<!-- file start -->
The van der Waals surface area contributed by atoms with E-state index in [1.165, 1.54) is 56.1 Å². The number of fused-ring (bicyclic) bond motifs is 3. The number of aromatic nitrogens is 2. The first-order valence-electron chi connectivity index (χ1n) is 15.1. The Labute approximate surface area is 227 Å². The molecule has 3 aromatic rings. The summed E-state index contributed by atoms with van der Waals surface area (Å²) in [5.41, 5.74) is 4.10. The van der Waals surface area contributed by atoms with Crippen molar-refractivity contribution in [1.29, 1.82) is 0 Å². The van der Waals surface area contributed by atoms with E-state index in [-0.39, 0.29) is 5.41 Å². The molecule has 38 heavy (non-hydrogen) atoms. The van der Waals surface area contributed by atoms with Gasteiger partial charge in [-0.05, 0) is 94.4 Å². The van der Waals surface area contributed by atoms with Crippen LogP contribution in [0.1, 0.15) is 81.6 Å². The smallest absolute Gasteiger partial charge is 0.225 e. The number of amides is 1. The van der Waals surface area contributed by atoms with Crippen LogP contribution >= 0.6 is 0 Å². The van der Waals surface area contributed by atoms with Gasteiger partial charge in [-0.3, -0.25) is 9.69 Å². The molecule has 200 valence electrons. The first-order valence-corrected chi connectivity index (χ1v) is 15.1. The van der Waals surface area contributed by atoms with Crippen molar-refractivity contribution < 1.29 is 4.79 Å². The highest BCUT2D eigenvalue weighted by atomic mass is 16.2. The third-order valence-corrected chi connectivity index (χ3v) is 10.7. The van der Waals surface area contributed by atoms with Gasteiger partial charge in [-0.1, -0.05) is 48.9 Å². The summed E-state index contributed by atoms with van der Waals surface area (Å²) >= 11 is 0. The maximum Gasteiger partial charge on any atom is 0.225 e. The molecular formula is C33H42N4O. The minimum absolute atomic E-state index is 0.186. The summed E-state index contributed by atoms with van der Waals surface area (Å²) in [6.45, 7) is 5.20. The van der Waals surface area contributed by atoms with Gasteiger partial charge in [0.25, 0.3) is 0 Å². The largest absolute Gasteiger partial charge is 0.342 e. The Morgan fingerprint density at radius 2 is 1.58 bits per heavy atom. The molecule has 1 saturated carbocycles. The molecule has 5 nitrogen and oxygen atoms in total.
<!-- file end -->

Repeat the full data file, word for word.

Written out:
The van der Waals surface area contributed by atoms with E-state index in [1.165, 1.54) is 56.1 Å². The number of fused-ring (bicyclic) bond motifs is 3. The number of aromatic nitrogens is 2. The first-order valence-electron chi connectivity index (χ1n) is 15.1. The Labute approximate surface area is 227 Å². The molecule has 3 aromatic rings. The summed E-state index contributed by atoms with van der Waals surface area (Å²) in [5.41, 5.74) is 4.10. The van der Waals surface area contributed by atoms with Crippen molar-refractivity contribution in [1.29, 1.82) is 0 Å². The van der Waals surface area contributed by atoms with E-state index in [-0.39, 0.29) is 5.41 Å². The molecule has 38 heavy (non-hydrogen) atoms. The van der Waals surface area contributed by atoms with Gasteiger partial charge in [-0.05, 0) is 94.4 Å². The van der Waals surface area contributed by atoms with Crippen LogP contribution in [0.1, 0.15) is 81.6 Å². The smallest absolute Gasteiger partial charge is 0.225 e. The number of amides is 1. The van der Waals surface area contributed by atoms with Crippen LogP contribution >= 0.6 is 0 Å². The van der Waals surface area contributed by atoms with Gasteiger partial charge in [-0.3, -0.25) is 9.69 Å². The molecule has 200 valence electrons. The first-order valence-corrected chi connectivity index (χ1v) is 15.1. The van der Waals surface area contributed by atoms with Crippen molar-refractivity contribution < 1.29 is 4.79 Å². The highest BCUT2D eigenvalue weighted by atomic mass is 16.2. The third-order valence-corrected chi connectivity index (χ3v) is 10.7. The van der Waals surface area contributed by atoms with Gasteiger partial charge in [-0.1, -0.05) is 48.9 Å². The summed E-state index contributed by atoms with van der Waals surface area (Å²) >= 11 is 0. The maximum Gasteiger partial charge on any atom is 0.225 e. The molecular formula is C33H42N4O. The minimum absolute atomic E-state index is 0.186. The summed E-state index contributed by atoms with van der Waals surface area (Å²) in [6.45, 7) is 5.20. The van der Waals surface area contributed by atoms with Gasteiger partial charge in [0.25, 0.3) is 0 Å². The largest absolute Gasteiger partial charge is 0.342 e. The Morgan fingerprint density at radius 2 is 1.58 bits per heavy atom. The molecule has 1 saturated carbocycles. The molecule has 5 nitrogen and oxygen atoms in total.